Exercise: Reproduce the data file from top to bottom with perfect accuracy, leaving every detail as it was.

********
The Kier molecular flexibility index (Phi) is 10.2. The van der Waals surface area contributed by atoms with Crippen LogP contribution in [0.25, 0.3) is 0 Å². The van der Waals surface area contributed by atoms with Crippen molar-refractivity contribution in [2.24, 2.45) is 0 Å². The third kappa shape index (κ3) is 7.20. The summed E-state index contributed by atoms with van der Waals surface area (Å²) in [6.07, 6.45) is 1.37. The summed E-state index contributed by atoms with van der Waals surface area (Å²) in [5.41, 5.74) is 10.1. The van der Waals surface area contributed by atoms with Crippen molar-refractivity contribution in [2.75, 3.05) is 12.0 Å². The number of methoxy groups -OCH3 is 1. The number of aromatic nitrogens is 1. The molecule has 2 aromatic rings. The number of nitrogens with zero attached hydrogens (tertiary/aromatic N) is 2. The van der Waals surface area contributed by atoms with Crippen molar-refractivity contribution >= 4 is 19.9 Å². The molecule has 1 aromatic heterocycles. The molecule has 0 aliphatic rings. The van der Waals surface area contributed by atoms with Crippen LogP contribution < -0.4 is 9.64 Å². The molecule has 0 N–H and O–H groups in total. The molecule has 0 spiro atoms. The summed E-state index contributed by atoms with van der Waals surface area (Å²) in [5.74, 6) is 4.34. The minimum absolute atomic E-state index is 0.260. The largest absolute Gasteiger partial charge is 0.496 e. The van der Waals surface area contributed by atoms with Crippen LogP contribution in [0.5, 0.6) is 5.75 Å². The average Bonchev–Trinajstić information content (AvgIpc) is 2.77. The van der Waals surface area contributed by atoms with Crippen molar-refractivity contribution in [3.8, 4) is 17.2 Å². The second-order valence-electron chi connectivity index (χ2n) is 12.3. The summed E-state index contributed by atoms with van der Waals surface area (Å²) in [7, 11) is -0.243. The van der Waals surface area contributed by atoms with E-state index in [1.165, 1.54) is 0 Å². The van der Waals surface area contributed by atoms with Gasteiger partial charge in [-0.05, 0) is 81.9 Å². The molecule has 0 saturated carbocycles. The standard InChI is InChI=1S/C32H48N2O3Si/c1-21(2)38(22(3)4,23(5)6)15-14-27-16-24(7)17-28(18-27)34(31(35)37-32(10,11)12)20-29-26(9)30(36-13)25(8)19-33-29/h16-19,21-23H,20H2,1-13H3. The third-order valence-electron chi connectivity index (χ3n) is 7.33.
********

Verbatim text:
The Kier molecular flexibility index (Phi) is 10.2. The van der Waals surface area contributed by atoms with Crippen LogP contribution in [0.25, 0.3) is 0 Å². The van der Waals surface area contributed by atoms with Crippen molar-refractivity contribution in [2.24, 2.45) is 0 Å². The third kappa shape index (κ3) is 7.20. The summed E-state index contributed by atoms with van der Waals surface area (Å²) in [6.07, 6.45) is 1.37. The summed E-state index contributed by atoms with van der Waals surface area (Å²) in [5.41, 5.74) is 10.1. The van der Waals surface area contributed by atoms with Crippen molar-refractivity contribution in [2.75, 3.05) is 12.0 Å². The number of methoxy groups -OCH3 is 1. The number of aromatic nitrogens is 1. The molecule has 2 aromatic rings. The number of nitrogens with zero attached hydrogens (tertiary/aromatic N) is 2. The van der Waals surface area contributed by atoms with Crippen molar-refractivity contribution >= 4 is 19.9 Å². The molecule has 1 aromatic heterocycles. The molecule has 0 aliphatic rings. The van der Waals surface area contributed by atoms with Crippen LogP contribution < -0.4 is 9.64 Å². The molecule has 0 N–H and O–H groups in total. The molecule has 0 spiro atoms. The summed E-state index contributed by atoms with van der Waals surface area (Å²) in [5.74, 6) is 4.34. The minimum absolute atomic E-state index is 0.260. The largest absolute Gasteiger partial charge is 0.496 e. The van der Waals surface area contributed by atoms with Crippen LogP contribution in [0.5, 0.6) is 5.75 Å². The average Bonchev–Trinajstić information content (AvgIpc) is 2.77. The van der Waals surface area contributed by atoms with Crippen molar-refractivity contribution in [3.8, 4) is 17.2 Å². The second-order valence-electron chi connectivity index (χ2n) is 12.3. The summed E-state index contributed by atoms with van der Waals surface area (Å²) in [7, 11) is -0.243. The van der Waals surface area contributed by atoms with E-state index in [1.165, 1.54) is 0 Å². The van der Waals surface area contributed by atoms with Gasteiger partial charge in [-0.05, 0) is 81.9 Å². The molecule has 0 saturated carbocycles. The standard InChI is InChI=1S/C32H48N2O3Si/c1-21(2)38(22(3)4,23(5)6)15-14-27-16-24(7)17-28(18-27)34(31(35)37-32(10,11)12)20-29-26(9)30(36-13)25(8)19-33-29/h16-19,21-23H,20H2,1-13H3. The third-order valence-electron chi connectivity index (χ3n) is 7.33.